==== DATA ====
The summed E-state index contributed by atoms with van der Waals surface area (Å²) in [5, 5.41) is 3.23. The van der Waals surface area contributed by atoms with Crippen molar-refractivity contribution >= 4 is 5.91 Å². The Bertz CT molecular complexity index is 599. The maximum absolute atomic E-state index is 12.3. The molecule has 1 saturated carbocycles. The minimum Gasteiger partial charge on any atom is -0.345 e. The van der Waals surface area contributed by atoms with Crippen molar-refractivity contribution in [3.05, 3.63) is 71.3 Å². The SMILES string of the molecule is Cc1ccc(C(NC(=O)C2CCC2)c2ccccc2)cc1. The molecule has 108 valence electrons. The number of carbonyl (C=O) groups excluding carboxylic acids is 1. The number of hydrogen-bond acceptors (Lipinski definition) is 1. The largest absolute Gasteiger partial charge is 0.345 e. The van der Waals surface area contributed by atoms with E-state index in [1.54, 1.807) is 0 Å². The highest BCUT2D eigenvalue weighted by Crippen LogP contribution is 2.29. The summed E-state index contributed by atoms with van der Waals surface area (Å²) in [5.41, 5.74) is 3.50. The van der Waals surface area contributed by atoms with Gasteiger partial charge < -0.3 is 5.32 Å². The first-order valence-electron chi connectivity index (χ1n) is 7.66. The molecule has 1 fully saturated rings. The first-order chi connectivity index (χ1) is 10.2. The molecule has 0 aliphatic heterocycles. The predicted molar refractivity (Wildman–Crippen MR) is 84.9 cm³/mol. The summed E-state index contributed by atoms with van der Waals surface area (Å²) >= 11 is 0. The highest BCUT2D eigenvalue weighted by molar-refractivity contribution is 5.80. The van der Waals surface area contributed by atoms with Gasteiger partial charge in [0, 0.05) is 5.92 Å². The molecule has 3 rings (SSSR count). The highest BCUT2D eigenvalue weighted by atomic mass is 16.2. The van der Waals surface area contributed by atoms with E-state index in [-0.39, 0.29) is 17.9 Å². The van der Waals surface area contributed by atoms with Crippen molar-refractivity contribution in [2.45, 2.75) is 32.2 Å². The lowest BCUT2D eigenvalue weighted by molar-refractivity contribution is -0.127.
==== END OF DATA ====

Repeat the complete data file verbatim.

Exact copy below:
The summed E-state index contributed by atoms with van der Waals surface area (Å²) in [5, 5.41) is 3.23. The van der Waals surface area contributed by atoms with Crippen molar-refractivity contribution >= 4 is 5.91 Å². The Bertz CT molecular complexity index is 599. The maximum absolute atomic E-state index is 12.3. The molecule has 1 saturated carbocycles. The minimum Gasteiger partial charge on any atom is -0.345 e. The van der Waals surface area contributed by atoms with Crippen molar-refractivity contribution in [3.05, 3.63) is 71.3 Å². The SMILES string of the molecule is Cc1ccc(C(NC(=O)C2CCC2)c2ccccc2)cc1. The molecule has 108 valence electrons. The number of carbonyl (C=O) groups excluding carboxylic acids is 1. The number of hydrogen-bond acceptors (Lipinski definition) is 1. The largest absolute Gasteiger partial charge is 0.345 e. The van der Waals surface area contributed by atoms with E-state index in [1.54, 1.807) is 0 Å². The highest BCUT2D eigenvalue weighted by Crippen LogP contribution is 2.29. The summed E-state index contributed by atoms with van der Waals surface area (Å²) in [5.41, 5.74) is 3.50. The van der Waals surface area contributed by atoms with Gasteiger partial charge < -0.3 is 5.32 Å². The first-order valence-electron chi connectivity index (χ1n) is 7.66. The molecule has 1 fully saturated rings. The first-order chi connectivity index (χ1) is 10.2. The molecule has 0 aliphatic heterocycles. The predicted molar refractivity (Wildman–Crippen MR) is 84.9 cm³/mol. The summed E-state index contributed by atoms with van der Waals surface area (Å²) >= 11 is 0. The highest BCUT2D eigenvalue weighted by molar-refractivity contribution is 5.80. The van der Waals surface area contributed by atoms with Gasteiger partial charge in [0, 0.05) is 5.92 Å². The molecule has 3 rings (SSSR count). The highest BCUT2D eigenvalue weighted by atomic mass is 16.2. The van der Waals surface area contributed by atoms with E-state index in [-0.39, 0.29) is 17.9 Å². The van der Waals surface area contributed by atoms with Crippen molar-refractivity contribution in [2.45, 2.75) is 32.2 Å². The lowest BCUT2D eigenvalue weighted by molar-refractivity contribution is -0.127.